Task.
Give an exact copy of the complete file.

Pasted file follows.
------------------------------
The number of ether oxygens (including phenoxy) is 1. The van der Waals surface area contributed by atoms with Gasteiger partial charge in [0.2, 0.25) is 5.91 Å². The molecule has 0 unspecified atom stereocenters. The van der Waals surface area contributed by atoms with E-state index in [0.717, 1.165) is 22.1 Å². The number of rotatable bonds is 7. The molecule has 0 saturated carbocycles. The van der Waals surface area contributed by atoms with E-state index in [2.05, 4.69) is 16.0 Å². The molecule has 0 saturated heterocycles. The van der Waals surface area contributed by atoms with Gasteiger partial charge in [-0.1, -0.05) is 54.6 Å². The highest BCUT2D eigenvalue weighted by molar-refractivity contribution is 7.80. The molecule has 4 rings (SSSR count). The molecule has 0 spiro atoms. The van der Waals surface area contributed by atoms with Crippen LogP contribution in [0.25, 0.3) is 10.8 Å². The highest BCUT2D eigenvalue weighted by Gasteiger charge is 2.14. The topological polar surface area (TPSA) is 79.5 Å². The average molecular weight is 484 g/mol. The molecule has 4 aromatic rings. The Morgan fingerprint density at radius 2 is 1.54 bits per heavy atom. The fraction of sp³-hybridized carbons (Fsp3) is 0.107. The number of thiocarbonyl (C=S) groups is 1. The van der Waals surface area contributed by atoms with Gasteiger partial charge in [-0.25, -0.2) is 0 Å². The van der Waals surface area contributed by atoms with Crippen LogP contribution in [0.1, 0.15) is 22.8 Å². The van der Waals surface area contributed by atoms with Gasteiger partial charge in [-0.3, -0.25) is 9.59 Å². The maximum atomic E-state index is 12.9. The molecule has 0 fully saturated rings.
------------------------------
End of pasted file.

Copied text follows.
The number of ether oxygens (including phenoxy) is 1. The van der Waals surface area contributed by atoms with Gasteiger partial charge in [0.2, 0.25) is 5.91 Å². The molecule has 0 unspecified atom stereocenters. The van der Waals surface area contributed by atoms with E-state index in [0.717, 1.165) is 22.1 Å². The number of rotatable bonds is 7. The molecule has 0 saturated carbocycles. The van der Waals surface area contributed by atoms with E-state index in [2.05, 4.69) is 16.0 Å². The molecule has 0 saturated heterocycles. The van der Waals surface area contributed by atoms with Gasteiger partial charge in [-0.1, -0.05) is 54.6 Å². The highest BCUT2D eigenvalue weighted by molar-refractivity contribution is 7.80. The molecule has 4 rings (SSSR count). The molecule has 0 spiro atoms. The van der Waals surface area contributed by atoms with Crippen LogP contribution in [0.25, 0.3) is 10.8 Å². The highest BCUT2D eigenvalue weighted by Gasteiger charge is 2.14. The topological polar surface area (TPSA) is 79.5 Å². The average molecular weight is 484 g/mol. The molecule has 4 aromatic rings. The Morgan fingerprint density at radius 2 is 1.54 bits per heavy atom. The fraction of sp³-hybridized carbons (Fsp3) is 0.107. The number of thiocarbonyl (C=S) groups is 1. The van der Waals surface area contributed by atoms with Gasteiger partial charge in [-0.25, -0.2) is 0 Å². The van der Waals surface area contributed by atoms with Crippen LogP contribution in [0.1, 0.15) is 22.8 Å². The van der Waals surface area contributed by atoms with Gasteiger partial charge in [-0.3, -0.25) is 9.59 Å². The maximum atomic E-state index is 12.9. The molecule has 0 fully saturated rings.